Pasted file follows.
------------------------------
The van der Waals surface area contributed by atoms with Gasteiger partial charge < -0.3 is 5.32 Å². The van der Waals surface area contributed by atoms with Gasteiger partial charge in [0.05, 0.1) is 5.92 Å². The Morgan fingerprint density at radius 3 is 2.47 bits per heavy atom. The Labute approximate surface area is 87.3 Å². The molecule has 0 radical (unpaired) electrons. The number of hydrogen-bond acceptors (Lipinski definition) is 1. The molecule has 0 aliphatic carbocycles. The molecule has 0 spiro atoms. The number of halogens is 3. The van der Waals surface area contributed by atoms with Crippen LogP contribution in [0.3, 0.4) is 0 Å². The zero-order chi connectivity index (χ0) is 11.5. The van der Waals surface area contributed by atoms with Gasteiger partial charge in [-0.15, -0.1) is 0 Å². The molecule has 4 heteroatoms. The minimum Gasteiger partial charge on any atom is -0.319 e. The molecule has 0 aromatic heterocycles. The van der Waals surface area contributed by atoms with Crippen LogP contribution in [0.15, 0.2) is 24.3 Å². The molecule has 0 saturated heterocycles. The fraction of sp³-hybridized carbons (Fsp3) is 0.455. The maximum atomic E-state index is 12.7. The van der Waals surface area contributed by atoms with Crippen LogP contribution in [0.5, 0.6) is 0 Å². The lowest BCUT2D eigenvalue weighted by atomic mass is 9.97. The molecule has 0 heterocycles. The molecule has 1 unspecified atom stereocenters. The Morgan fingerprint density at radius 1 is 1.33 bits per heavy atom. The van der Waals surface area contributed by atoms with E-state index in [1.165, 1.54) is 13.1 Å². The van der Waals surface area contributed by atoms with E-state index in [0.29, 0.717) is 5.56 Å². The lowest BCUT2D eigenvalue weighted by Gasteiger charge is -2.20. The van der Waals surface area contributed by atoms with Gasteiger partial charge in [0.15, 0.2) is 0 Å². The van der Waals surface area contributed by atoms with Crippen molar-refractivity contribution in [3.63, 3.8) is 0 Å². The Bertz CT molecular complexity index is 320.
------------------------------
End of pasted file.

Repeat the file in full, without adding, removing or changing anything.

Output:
The van der Waals surface area contributed by atoms with Gasteiger partial charge < -0.3 is 5.32 Å². The van der Waals surface area contributed by atoms with Gasteiger partial charge in [0.05, 0.1) is 5.92 Å². The Morgan fingerprint density at radius 3 is 2.47 bits per heavy atom. The Labute approximate surface area is 87.3 Å². The molecule has 0 radical (unpaired) electrons. The number of hydrogen-bond acceptors (Lipinski definition) is 1. The molecule has 0 aliphatic carbocycles. The molecule has 0 spiro atoms. The number of halogens is 3. The van der Waals surface area contributed by atoms with Crippen LogP contribution in [0.3, 0.4) is 0 Å². The zero-order chi connectivity index (χ0) is 11.5. The van der Waals surface area contributed by atoms with Gasteiger partial charge in [-0.15, -0.1) is 0 Å². The molecule has 4 heteroatoms. The minimum Gasteiger partial charge on any atom is -0.319 e. The molecule has 0 aromatic heterocycles. The van der Waals surface area contributed by atoms with Crippen LogP contribution in [0.15, 0.2) is 24.3 Å². The molecule has 0 saturated heterocycles. The fraction of sp³-hybridized carbons (Fsp3) is 0.455. The maximum atomic E-state index is 12.7. The van der Waals surface area contributed by atoms with Crippen LogP contribution in [0.5, 0.6) is 0 Å². The lowest BCUT2D eigenvalue weighted by atomic mass is 9.97. The molecule has 0 heterocycles. The molecule has 1 unspecified atom stereocenters. The Morgan fingerprint density at radius 1 is 1.33 bits per heavy atom. The van der Waals surface area contributed by atoms with E-state index in [1.165, 1.54) is 13.1 Å². The van der Waals surface area contributed by atoms with E-state index in [0.29, 0.717) is 5.56 Å². The lowest BCUT2D eigenvalue weighted by Gasteiger charge is -2.20. The van der Waals surface area contributed by atoms with Gasteiger partial charge in [0.15, 0.2) is 0 Å². The van der Waals surface area contributed by atoms with Crippen molar-refractivity contribution in [3.63, 3.8) is 0 Å². The Bertz CT molecular complexity index is 320.